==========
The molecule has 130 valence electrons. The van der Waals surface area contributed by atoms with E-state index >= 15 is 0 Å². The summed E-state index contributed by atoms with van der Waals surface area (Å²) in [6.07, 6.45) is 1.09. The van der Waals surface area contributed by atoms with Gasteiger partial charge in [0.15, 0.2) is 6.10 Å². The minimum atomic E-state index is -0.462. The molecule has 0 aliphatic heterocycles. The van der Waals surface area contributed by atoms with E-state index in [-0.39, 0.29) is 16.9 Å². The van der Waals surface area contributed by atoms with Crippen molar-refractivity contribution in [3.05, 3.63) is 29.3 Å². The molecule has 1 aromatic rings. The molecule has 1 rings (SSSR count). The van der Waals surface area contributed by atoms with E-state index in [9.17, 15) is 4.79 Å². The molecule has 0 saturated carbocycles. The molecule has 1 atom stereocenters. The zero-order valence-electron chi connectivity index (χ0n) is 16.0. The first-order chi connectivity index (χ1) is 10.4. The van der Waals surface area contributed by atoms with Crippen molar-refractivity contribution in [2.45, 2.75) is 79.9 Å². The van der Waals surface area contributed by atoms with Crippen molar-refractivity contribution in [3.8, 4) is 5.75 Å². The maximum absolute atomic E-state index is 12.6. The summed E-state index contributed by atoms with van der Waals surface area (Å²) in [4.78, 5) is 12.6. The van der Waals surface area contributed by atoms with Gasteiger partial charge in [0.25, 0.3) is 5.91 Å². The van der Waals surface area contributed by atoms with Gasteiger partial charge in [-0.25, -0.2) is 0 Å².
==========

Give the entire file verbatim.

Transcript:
The molecule has 130 valence electrons. The van der Waals surface area contributed by atoms with E-state index >= 15 is 0 Å². The summed E-state index contributed by atoms with van der Waals surface area (Å²) in [6.07, 6.45) is 1.09. The van der Waals surface area contributed by atoms with Gasteiger partial charge in [0.15, 0.2) is 6.10 Å². The minimum atomic E-state index is -0.462. The molecule has 0 aliphatic heterocycles. The van der Waals surface area contributed by atoms with E-state index in [-0.39, 0.29) is 16.9 Å². The van der Waals surface area contributed by atoms with Crippen molar-refractivity contribution in [3.05, 3.63) is 29.3 Å². The molecule has 1 aromatic rings. The molecule has 1 rings (SSSR count). The van der Waals surface area contributed by atoms with E-state index in [9.17, 15) is 4.79 Å². The molecule has 0 saturated carbocycles. The molecule has 1 atom stereocenters. The zero-order valence-electron chi connectivity index (χ0n) is 16.0. The first-order chi connectivity index (χ1) is 10.4. The van der Waals surface area contributed by atoms with Crippen molar-refractivity contribution in [2.45, 2.75) is 79.9 Å². The van der Waals surface area contributed by atoms with Crippen molar-refractivity contribution in [3.8, 4) is 5.75 Å². The maximum absolute atomic E-state index is 12.6. The summed E-state index contributed by atoms with van der Waals surface area (Å²) in [4.78, 5) is 12.6. The van der Waals surface area contributed by atoms with Gasteiger partial charge in [0.25, 0.3) is 5.91 Å². The van der Waals surface area contributed by atoms with Gasteiger partial charge in [-0.25, -0.2) is 0 Å².